Construction Literary Magazine

January 2017 Writers Respond

Lost in Travel

Lost in Travel
Osgood 1

For me painting and drawing are forms of travel, giving the sense of being in unfamiliar territory and the wonder of discovery. Creativity is a well waiting to be dipped into; my experiences in the world are the source feeding that well and small coincidental events also play a part.

Recently I came upon a copy of an intriguing map from the 1100s. Although it was of a region of the world that I am quite familiar with, I could not comprehend the map’s geography. Instead what I saw were lines—straight, curving, changing course—dancing from page to page.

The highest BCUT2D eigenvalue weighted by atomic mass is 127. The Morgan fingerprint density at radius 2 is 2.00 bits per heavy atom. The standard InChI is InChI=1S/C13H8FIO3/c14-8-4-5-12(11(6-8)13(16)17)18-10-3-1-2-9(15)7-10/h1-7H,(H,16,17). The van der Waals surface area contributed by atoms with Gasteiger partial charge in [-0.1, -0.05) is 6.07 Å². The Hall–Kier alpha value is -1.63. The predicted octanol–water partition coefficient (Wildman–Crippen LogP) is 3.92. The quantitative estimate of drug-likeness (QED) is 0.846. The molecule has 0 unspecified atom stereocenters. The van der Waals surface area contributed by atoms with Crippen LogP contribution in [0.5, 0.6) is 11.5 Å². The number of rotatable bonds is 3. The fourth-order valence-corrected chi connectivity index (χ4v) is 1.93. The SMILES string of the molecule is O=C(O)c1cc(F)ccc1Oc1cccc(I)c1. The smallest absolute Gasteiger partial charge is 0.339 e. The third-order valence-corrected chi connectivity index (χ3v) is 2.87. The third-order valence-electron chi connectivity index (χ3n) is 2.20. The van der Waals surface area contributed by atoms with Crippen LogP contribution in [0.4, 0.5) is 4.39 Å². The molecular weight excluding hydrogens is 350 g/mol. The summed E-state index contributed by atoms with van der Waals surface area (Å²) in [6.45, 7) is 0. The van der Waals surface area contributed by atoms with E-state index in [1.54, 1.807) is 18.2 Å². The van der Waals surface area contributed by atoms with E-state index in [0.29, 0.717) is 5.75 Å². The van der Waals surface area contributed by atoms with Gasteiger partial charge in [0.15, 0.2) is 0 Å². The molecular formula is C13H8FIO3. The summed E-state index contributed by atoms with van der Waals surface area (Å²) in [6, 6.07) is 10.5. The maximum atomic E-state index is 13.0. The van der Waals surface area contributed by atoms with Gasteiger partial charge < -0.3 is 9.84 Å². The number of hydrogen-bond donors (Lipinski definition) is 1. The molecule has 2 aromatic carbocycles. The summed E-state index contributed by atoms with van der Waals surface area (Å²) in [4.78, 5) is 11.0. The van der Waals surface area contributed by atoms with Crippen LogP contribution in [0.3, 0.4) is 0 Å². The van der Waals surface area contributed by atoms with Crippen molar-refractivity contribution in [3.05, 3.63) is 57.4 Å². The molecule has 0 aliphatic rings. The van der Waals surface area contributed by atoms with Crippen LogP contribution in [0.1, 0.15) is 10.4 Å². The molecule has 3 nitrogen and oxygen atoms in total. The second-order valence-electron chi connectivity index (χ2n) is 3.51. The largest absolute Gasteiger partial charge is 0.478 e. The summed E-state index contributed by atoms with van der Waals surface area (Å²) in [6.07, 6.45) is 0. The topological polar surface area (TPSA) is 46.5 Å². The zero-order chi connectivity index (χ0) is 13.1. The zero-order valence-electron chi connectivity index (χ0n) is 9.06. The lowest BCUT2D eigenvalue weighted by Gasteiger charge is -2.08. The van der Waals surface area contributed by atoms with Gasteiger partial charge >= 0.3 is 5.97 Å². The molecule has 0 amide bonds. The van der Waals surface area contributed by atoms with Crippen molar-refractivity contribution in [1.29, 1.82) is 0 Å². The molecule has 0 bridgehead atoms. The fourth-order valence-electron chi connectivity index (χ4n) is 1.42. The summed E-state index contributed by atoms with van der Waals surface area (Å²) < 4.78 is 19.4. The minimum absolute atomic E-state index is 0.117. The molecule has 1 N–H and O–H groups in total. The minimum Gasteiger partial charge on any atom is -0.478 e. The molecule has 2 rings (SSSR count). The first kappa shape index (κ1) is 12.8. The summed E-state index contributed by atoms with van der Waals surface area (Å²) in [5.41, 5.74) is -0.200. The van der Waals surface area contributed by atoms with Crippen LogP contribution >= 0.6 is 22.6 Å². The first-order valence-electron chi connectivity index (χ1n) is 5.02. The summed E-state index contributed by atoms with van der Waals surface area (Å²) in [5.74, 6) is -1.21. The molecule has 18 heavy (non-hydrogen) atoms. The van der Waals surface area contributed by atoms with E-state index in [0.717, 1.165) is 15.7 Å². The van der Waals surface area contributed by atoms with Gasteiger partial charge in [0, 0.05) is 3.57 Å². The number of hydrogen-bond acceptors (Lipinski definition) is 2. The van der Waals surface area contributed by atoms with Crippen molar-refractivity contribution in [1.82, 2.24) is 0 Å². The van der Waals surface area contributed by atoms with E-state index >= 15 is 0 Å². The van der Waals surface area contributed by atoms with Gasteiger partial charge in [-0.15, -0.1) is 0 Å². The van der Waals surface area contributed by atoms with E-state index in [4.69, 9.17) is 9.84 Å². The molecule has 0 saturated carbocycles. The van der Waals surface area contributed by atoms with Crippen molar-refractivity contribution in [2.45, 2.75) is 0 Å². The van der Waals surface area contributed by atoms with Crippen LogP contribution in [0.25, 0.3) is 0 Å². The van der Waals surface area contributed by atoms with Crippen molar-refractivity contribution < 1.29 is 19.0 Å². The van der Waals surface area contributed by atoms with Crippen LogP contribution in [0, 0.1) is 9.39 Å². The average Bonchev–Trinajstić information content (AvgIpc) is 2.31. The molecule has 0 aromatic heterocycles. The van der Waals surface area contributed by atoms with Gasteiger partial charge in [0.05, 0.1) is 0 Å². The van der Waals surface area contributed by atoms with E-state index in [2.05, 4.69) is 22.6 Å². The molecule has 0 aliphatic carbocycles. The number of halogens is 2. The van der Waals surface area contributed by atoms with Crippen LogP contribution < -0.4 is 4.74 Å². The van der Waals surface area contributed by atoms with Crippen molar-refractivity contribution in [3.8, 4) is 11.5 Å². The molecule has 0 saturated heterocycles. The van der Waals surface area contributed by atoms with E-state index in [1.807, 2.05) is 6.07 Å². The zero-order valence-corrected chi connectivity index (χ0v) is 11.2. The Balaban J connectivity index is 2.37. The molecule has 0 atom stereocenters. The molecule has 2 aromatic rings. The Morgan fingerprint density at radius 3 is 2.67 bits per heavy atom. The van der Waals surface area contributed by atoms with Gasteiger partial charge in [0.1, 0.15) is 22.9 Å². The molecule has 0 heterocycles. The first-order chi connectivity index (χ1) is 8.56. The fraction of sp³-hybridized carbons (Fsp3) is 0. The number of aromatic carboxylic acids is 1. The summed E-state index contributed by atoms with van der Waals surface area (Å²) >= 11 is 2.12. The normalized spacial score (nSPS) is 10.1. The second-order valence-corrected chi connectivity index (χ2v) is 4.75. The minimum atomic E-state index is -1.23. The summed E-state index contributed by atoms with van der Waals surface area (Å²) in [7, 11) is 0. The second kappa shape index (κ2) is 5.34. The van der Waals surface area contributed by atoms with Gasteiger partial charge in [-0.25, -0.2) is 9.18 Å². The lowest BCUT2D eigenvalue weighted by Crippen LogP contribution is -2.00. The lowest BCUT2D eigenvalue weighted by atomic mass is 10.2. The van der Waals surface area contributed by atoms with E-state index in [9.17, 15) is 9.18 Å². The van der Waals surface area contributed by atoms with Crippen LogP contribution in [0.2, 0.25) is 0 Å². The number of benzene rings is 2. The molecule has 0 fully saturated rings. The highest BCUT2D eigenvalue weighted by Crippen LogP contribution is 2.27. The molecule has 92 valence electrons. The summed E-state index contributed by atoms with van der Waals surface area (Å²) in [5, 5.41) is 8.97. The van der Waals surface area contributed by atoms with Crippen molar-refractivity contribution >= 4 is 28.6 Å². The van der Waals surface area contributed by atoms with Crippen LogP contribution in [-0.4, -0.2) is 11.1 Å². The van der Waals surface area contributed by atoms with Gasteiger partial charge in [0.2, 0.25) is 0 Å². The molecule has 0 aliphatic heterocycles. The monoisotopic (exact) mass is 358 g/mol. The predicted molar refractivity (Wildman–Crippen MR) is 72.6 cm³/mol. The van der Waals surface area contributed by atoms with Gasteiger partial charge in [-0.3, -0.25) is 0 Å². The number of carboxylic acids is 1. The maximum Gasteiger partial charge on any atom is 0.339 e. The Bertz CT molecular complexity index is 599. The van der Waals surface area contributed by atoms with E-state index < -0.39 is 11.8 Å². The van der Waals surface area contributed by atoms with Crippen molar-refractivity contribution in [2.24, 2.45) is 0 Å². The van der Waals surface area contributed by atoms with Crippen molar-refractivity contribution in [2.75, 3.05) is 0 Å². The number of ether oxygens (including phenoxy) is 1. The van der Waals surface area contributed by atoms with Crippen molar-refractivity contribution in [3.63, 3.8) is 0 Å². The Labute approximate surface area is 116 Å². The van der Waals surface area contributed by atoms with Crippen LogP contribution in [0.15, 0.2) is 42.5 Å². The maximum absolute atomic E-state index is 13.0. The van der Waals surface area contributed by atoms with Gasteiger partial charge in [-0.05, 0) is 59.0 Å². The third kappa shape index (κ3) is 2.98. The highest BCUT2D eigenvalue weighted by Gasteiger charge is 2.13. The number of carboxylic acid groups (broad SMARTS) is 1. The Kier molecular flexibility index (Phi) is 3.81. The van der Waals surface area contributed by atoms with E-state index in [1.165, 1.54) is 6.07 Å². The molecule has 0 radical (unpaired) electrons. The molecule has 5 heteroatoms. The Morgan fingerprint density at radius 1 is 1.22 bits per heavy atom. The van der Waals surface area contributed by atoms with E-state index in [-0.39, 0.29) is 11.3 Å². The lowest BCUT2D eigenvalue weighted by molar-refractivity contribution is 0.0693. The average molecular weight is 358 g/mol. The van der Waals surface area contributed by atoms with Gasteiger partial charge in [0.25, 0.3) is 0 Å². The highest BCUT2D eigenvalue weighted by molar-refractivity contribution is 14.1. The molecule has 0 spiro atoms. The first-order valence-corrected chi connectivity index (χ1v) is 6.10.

Discovering that the cartographer had conceived the map upside-down made me wonder about it all the more. How was the world viewed at that time? How do other cultures see the world today? Indigenous Australians have their spiritual Songlines; they sing their maps as a way to navigate the vast distances across their country. Sufi mystics go within to follow the Way, a deep spiritual pathRural Egyptians, living along the axis of the Nile, think in terms of north, south, east and west.

Art is a direct songline back to ourselves.

My fascination with the idea of maps continues.

Osgood 2